Our experience: It’s nice not having formal nights, but we did bring a set of slightly dressier clothes anyway (e.g., black skirt and flats, button-down shirt and a tie). We felt a lot more comfortable at the Captain’s Dinner and the evening concert in Vienna.

14. Your ship ties up in the middle of town.

No need for long walks to a shuttle, your riverboat will often tie up right in town. This means you will have only a short walk or quick bus ride into the heart of the city. Even when the berths are already all occupied and your ship has to tie up to another ship, it’s only a short hop and jaunt through the other vessel’s lobby or sun deck to get to shore.

Docked in Cologne

Being so close to the action means you have more time in port. It also makes it easy to feel like you’re taking part in a town’s day-to day life. You will be in the local culture as soon as you step off the ship.

You’ll be able to mingle with locals in a sidewalk café within sight of your ship, shop until you drop and return for lunch on board or an afternoon nap. It’s nice to lose yourself in the markets, or explore museums, monuments and other must-see attractions on your own schedule.

15. Most tours are included.

Every port includes a shore tour, from a traditional walk around a town to a bus trip to a local attraction (on the Rhine we took a bus through the Black Forest to an ancient monastery, then visited a cuckoo clock workshop and gobbled/got the recipe for Black Forest cake).

On both of our Viking cruises, they offered optional excursions for people with special interests. I’m sure the non-drinking passengers were happy that an evening experiencing Cologne’s brauhaus culture wasn’t included in the price of the cruise. We, on the other hand, were happy to pay extra to try various styles of Kölsch, because it’s a pale ale that is only produced in Cologne.

ⓘ TIP: Consider paying for the optional extra tours when available. Memories of a camel ride along the Nile, exclusive wine tastings in a local home, or a scenic drive along the Romantic Road can be priceless.

A brauhaus in Cologne

16. It’s easy to “listen up”

Many of the better companies issue passengers a personal listening device (wireless receiver and earphones) on arrival. This is one of our favorite features, because it makes it easy to hear the guide perfectly clearly, no matter the distance or venue. No need to stay near the guide in order to hear!

Our experience: The down side is that you have to remember to charge it in your room every night. And we had to run back to our rooms more than once because we’d forgotten to bring them along. In Egypt, our tour group was so small that we didn’t need any help to hear the guide.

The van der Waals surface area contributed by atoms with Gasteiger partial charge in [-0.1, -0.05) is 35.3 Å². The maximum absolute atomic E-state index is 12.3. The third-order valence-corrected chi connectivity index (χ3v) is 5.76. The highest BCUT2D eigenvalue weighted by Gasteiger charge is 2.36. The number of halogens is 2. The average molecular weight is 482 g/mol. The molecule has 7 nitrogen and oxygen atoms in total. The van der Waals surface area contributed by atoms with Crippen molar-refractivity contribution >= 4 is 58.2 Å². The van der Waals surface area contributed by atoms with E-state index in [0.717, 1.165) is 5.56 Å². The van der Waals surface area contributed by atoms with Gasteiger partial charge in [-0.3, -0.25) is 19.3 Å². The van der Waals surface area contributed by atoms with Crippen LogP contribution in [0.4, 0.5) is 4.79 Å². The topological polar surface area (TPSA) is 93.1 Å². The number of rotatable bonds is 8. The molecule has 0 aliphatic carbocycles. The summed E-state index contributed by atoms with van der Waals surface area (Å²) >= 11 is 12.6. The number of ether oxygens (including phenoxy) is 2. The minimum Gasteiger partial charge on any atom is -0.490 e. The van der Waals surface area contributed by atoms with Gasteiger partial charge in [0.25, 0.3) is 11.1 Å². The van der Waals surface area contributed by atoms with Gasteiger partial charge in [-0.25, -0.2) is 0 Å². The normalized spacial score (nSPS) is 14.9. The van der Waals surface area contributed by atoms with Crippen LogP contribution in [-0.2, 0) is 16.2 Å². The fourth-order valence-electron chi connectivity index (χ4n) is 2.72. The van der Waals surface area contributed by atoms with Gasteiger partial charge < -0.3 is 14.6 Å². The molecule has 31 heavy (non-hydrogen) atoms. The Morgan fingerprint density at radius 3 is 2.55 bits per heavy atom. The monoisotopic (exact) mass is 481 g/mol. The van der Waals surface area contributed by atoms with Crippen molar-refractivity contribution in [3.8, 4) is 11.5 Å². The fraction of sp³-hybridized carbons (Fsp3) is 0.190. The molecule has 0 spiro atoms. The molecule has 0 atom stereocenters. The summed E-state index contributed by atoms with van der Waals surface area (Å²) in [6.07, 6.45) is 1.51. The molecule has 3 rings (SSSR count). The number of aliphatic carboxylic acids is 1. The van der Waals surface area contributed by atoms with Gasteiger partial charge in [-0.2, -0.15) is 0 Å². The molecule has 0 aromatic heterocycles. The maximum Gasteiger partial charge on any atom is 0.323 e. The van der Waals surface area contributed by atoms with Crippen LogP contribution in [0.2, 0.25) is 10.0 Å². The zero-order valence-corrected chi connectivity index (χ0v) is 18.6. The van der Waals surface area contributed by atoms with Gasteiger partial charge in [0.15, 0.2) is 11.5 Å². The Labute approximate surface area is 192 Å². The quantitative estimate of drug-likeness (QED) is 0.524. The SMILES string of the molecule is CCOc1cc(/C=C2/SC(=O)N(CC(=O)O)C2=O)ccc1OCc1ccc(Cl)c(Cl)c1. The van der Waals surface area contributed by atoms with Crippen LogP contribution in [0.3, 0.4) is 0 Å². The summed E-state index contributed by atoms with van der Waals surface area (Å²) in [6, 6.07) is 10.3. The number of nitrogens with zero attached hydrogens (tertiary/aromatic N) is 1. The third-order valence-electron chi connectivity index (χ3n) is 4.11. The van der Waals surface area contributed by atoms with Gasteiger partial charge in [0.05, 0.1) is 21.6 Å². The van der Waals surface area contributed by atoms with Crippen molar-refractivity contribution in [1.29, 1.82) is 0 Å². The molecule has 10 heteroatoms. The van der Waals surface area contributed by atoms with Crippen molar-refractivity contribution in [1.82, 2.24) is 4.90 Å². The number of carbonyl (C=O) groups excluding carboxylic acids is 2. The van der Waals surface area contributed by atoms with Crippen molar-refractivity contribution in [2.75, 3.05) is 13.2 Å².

Cruise tour guide speaks with tourists at an Egyptian temple

17. You’ll take amazing photos.

Cruising means you will have many opportunities to take photos of ancient castles, famous monuments, pretty countrysides, and charming villages along the river.

18. There’s no nickel-and-diming on the cruise.

The all-inclusive nature of river cruises allows you to relax, free from worrying about surprises when you get the final bill. There are no casinos, ever-present photographers, drinks-of-the-day, spa specials, or high-priced excursions.

Every ocean cruise we’ve been on began with a hefty charge for “incidentals and gratuities” on our credit card, and then continued with daily sales pitches to buy, buy, buy. Not here.

Our experience: We booked and paid for our optional tours and the spirits package ahead of time. Again, there were no surprises at the end of the cruise.

19. Kids are a rarity.

With their focus on itineraries, food and culture rather than on-board entertainment and heavy partying, river cruises rarely appeal to kids and 20-somethings. Most river cruise companies market to people in the age group that prefers history and culture to running around drunk and half-naked.

That works for us.

Our experience: There were plenty of happy middle-aged passengers on our cruise. We suspect the demographic is dropping on the newer, more contemporary vessels.

20. The staff to passenger ratio is fab.

Because of the limited number of passengers on board, you’ll also become quickly acquainted with the friendly, helpful, knowledgeable crew. They all speak English and many are from the countries you’ll be visiting.

Our experience: Our waiters quickly learned our preferences.

Rado was our favorite waiter on our Rhine cruise

Rado was our favorite waiter on our Rhine cruise

21. You can try local cuisines.

Speaking of new experiences, your menu will offer both local dishes and predictable standards. For instance, you may have the chance to enjoy sauerbraten while docked in Germany or dine on goulash while in Budapest.

From breakfast to dinner’s dessert, local cheeses, fruits, wines and beers are a part of the ship’s menu. Your chef will harvest herbs from the sundeck and prepare your meal with ingredients he purchased while in port as well, so everything will be incredibly fresh.

Our experience: The local breads and pastries were especially hard to resist, and the wines were always a treat for our senses. in other words, walking is your waistline’s friend.

22. You’re not stuck with European rivers.

Ocean cruises may have days “at sea” but there are never any “on river” days here. Every day you will find yourself in at least one new port and everyone will take advantage of the included guided tours before they seize the opportunity to head out on their own to explore.